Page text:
This past year I was forced to reckon with losing my second country and home, Bahrain. I always knew the day would come when I would have to leave Bahrain. In the last few years I felt myself slowly outgrowing it, feeling slightly restricted compared to the independence and freedom I felt in the UK. But still, it was always there for me. A source of stability and comfort. It was familiar. It was security. It was paradise. I never thought I’d be forced to say goodbye so suddenly. 

Though I know it is definitely not the last time I’ll be there I still feel an intense emptiness in my life. I am constantly seeing people talking about and encouraging expat life but no one talks about how unpredictable and impermanent it can be. When accepting expat life, you must also expect that no matter how long you stay there, unless you plan to acquire citizenship, it will not be your life forever. 

From Expat to Settled

When my family and I initially moved to Bahrain, we only planned to be there two to four years. This was the typical time frame of contracts for expats in the region. Usually people would move on to another place after that time was up, if their contracts weren’t renewed. But four years eventually turned into eight years, then into twelve. At the beginning we adapted to the initial transient nature of our lives, reflected in our home and possessions. It felt almost like we were living each day ready to pick up and leave if needed. But Bahrain, with its ever accommodating ways and comforting charm, forced us out of that mindset. We moved to a bigger home, bought new furniture, new cars and I settled into life at school. Somewhere during those years I realised Bahrain was a permanent fixture in my life. I stopped trying to imagine my life without it because it felt impossible that that was even an option. I never really thought of the implications of leaving and resigned myself to the fact it was my permanent home. 

But the more we settled, the more I changed. It was a gradual change that I have never been able to put my finger on, almost as if one day I woke up without my Trini accent and mannerisms. It further highlighted how much more settled I was into Bahrain and Bahrain expat society. What was once strange and scary became normal and routine. I rarely thought about Trinidad anymore and no longer enjoyed my visits there. Still, everyday I was reminded of how short lived life could be there. Friends at school would come and go every few years, preventing long term connections from forming. I managed to keep my friend group intact for some time which afforded me some sense of stability and safety. But by the time I was sixteen, many of my friends had migrated abroad and I was left out in the open, vulnerable and alone. As much as I liked being settled in Bahrain, I began to resent it’s inability to give me the long term connections I craved.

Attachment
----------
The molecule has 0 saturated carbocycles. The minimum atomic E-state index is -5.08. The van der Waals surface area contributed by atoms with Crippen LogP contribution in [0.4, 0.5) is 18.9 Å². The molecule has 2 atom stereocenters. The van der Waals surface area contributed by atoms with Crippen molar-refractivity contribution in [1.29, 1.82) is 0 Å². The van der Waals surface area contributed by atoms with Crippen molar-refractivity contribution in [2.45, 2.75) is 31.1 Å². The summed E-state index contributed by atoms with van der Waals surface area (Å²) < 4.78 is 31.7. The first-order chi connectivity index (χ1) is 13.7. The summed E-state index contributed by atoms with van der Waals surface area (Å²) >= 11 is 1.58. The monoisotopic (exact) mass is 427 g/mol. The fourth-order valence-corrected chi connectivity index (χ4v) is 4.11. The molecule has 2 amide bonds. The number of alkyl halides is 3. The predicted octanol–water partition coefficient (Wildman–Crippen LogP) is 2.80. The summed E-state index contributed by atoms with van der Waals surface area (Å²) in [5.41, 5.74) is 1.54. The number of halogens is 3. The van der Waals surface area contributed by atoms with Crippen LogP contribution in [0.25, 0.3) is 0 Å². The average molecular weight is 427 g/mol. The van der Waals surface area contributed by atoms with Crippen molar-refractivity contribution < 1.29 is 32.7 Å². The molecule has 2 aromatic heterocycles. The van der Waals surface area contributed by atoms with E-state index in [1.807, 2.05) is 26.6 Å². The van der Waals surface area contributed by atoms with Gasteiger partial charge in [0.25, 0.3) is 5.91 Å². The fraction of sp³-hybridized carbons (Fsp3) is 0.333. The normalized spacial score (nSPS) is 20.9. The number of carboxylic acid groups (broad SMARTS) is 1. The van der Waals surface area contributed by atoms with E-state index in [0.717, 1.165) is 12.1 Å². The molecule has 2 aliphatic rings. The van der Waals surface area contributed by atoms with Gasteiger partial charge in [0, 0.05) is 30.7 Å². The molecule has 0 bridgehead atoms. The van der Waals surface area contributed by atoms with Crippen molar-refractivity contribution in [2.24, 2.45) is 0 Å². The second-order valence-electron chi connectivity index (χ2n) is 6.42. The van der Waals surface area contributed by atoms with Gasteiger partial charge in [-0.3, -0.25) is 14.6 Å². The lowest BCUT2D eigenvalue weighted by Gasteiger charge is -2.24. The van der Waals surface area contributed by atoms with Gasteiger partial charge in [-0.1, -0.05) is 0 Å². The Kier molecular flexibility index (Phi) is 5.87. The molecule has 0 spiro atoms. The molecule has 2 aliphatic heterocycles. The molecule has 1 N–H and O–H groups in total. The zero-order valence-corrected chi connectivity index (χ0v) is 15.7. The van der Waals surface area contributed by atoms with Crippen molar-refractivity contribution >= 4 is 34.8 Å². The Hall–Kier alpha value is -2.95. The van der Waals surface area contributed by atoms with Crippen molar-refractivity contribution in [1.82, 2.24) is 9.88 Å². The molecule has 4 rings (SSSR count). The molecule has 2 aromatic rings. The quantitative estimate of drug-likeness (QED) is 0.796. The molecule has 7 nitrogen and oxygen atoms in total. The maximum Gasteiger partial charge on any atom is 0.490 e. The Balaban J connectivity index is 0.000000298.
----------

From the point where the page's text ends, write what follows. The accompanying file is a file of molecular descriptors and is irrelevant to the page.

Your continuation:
Red luggage in airport terminal
Image: iStock

Unexpected Changes

My desire to move on from it became stronger and eventually my wish did come true when I migrated to the UK. But I quickly realised I still needed Bahrain in my life. It had become such a huge part of who I was it was impossible to part with it. I was lucky to essentially have my cake and eat it too, especially when I managed to forge connections that had no chance of being broken. And yet, the longer I spent away from Bahrain the more the way I felt about and in it changed. My gut told me my time was almost up.

So it came as no surprise when that time finally came last year. Much like everything else that occurred pre-pandemic, my time in Bahrain ended on a random Friday in March 2020. I had only been back for the Christmas and New Year’s break but the signs of ending were all around. My aunt and uncle were packing up to move and by the beginning of the year were gone. I knew we were next but I thought I would get another chance that year to say goodbye. Even now, it hurts in ways I cannot describe, especially when everything reminds me of my time there. I constantly have to remind myself this was always the universe’s intention. It was always supposed to be temporary, but not in the way we had thought. Temporary does not always have to mean impermanent.

No matter what happens it will always be my home and I will always have it in my life. I have already planned my next trip there with my boyfriend and some friends, once the pandemic is over of course. And I have a strong desire to finally obtain my citizenship, which to me beautifully represents the full circle nature of my journey there. My story has taught me that even though some things in life aren’t meant to last long, the impact they make can have a lifelong effect on you. I take comfort in knowing that no matter where I go, the memories of Bahrain will always follow.

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